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J Food Sci. 2008 Mar;73(2):M54-61. doi: 10.1111/j.1750-3841.2007.00640.x.

Detection of sublethal thermal injury in Salmonella enterica serotype typhimurium and Listeria monocytogenes using Fourier transform infrared (FT-IR) spectroscopy (4000 to 600 cm(-1)).

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1
Dept. of Nutrition and Food Technology, Faculty of Agriculture, The Univ. of Jordan, Amman 11942, Jordan. h.qadiri@ju.edu.jo

Abstract

Fourier transform infrared (FT-IR) spectroscopy (4000 to 600 cm(-1)) was utilized to detect sublethally heat-injured microorganisms: Salmonella enterica serotype Typhimurium ATCC 14028, a Gram-negative bacterium, and Listeria monocytogenes ATCC 19113, a Gram-positive bacterium. A range of heat treatments (N= 2) at 60 degrees C were evaluated: 0D (control), 2D, 4D, 6D, and 8D using a D(60 degrees C) (S. enterica serotype Typhimurium ATCC 14028 = 0.30 min, L. monocytogenes ATCC 19113 = 0.43 min). The mechanism of cell injury appeared to be different for Gram-negative and Gram-positive microbes as observed from differences in the 2nd derivative transformations and loadings plot of bacterial spectra following heat treatment. The loadings for PC1 and PC2 confirmed that the amide I and amide II bands were the major contribution to spectral variation, with relatively small contributions from C-H deformations, the antisymmetric P==O stretching modes of the phosphodiester nucleic acid backbone, and the C-O-C stretching modes of polysaccharides. Using soft independent modeling of class analogy (SIMCA), the extent of injury could be predicted correctly at least 83% of the time. Partial least squares (PLS) calibration analysis was constructed using 5 latent variables for predicting the bacterial counts for survivors of the different heat treatments and yielded a high correlation coefficient (R= 0.97 [S. enterica serotype Typhimurium] and 0.98 [L. monocytogenes]) and a standard error of prediction (SEP= 0.51 [S. enterica serotype Typhimurium] and 0.39 log(10) CFU/mL [L. monocytogenes]), indicating that the degree of heat injury could be predicted.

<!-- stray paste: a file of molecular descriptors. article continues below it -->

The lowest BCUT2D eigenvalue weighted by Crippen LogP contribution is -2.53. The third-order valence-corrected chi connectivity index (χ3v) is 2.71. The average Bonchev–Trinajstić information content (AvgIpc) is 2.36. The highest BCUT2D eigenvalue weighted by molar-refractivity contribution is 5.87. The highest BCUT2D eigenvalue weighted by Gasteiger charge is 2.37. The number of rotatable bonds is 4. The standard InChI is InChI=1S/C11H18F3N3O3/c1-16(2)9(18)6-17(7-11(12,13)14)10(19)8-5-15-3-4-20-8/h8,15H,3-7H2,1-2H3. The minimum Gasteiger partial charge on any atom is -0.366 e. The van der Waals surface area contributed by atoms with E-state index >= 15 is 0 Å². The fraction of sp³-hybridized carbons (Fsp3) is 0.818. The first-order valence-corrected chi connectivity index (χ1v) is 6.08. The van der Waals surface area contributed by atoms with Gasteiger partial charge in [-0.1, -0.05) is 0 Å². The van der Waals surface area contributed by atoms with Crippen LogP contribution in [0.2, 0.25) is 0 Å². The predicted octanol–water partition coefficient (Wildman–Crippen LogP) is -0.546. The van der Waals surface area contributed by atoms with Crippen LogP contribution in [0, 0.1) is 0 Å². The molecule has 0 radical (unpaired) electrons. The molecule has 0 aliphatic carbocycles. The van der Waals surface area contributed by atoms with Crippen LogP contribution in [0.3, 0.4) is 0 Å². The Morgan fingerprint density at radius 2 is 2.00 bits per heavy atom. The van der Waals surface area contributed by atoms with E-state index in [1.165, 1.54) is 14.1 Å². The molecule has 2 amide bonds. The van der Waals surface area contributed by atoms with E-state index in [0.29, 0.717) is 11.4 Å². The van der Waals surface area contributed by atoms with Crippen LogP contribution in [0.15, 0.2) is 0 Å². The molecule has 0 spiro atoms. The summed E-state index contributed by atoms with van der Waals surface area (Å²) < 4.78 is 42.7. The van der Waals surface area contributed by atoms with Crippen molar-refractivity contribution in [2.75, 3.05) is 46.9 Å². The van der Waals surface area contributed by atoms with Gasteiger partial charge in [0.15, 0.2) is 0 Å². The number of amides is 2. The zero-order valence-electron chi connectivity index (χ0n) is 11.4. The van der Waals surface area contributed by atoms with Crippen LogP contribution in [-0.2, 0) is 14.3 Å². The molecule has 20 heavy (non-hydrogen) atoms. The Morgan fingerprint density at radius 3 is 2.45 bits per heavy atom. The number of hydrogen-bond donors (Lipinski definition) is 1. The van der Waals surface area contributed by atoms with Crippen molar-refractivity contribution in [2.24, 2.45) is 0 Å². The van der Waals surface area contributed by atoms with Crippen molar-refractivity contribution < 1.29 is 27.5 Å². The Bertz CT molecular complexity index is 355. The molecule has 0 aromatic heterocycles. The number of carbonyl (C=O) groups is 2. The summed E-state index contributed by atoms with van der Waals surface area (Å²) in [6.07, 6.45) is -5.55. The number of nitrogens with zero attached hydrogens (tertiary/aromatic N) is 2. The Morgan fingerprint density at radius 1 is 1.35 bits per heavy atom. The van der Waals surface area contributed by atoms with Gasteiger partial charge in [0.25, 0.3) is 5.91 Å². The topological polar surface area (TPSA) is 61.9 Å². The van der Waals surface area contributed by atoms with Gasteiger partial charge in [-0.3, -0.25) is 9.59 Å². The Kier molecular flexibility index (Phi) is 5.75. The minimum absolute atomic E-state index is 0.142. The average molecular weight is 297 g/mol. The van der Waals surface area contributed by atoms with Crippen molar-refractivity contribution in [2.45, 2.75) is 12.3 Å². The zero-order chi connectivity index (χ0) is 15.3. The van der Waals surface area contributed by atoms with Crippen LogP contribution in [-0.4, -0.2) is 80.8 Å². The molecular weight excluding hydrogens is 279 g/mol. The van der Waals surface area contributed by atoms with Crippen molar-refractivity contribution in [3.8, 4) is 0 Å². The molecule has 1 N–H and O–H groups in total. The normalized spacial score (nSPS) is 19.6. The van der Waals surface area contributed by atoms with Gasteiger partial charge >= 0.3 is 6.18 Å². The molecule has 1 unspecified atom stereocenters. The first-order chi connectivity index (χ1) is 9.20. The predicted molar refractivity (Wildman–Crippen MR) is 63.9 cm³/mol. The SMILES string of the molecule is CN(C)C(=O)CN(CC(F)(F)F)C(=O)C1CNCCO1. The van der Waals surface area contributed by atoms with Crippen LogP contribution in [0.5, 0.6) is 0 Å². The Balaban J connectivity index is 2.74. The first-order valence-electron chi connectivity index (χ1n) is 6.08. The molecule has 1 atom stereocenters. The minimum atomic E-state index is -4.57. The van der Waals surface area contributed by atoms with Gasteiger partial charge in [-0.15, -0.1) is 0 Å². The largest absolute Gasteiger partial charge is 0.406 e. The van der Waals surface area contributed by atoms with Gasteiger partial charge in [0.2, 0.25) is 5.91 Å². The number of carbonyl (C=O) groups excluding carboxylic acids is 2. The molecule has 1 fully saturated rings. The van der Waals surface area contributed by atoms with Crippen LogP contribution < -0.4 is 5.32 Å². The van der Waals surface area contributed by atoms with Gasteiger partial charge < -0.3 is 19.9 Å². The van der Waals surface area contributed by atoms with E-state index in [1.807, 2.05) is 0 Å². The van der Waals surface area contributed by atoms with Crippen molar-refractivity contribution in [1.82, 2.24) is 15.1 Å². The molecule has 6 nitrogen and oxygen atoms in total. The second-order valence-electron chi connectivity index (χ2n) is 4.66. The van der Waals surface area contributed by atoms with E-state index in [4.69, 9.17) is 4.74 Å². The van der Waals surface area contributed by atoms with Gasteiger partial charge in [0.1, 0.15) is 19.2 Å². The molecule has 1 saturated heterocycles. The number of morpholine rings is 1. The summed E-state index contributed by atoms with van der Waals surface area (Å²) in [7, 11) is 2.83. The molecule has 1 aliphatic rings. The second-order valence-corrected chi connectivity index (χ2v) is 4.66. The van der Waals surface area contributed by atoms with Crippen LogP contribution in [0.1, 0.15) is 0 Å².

[Indexed for MEDLINE]

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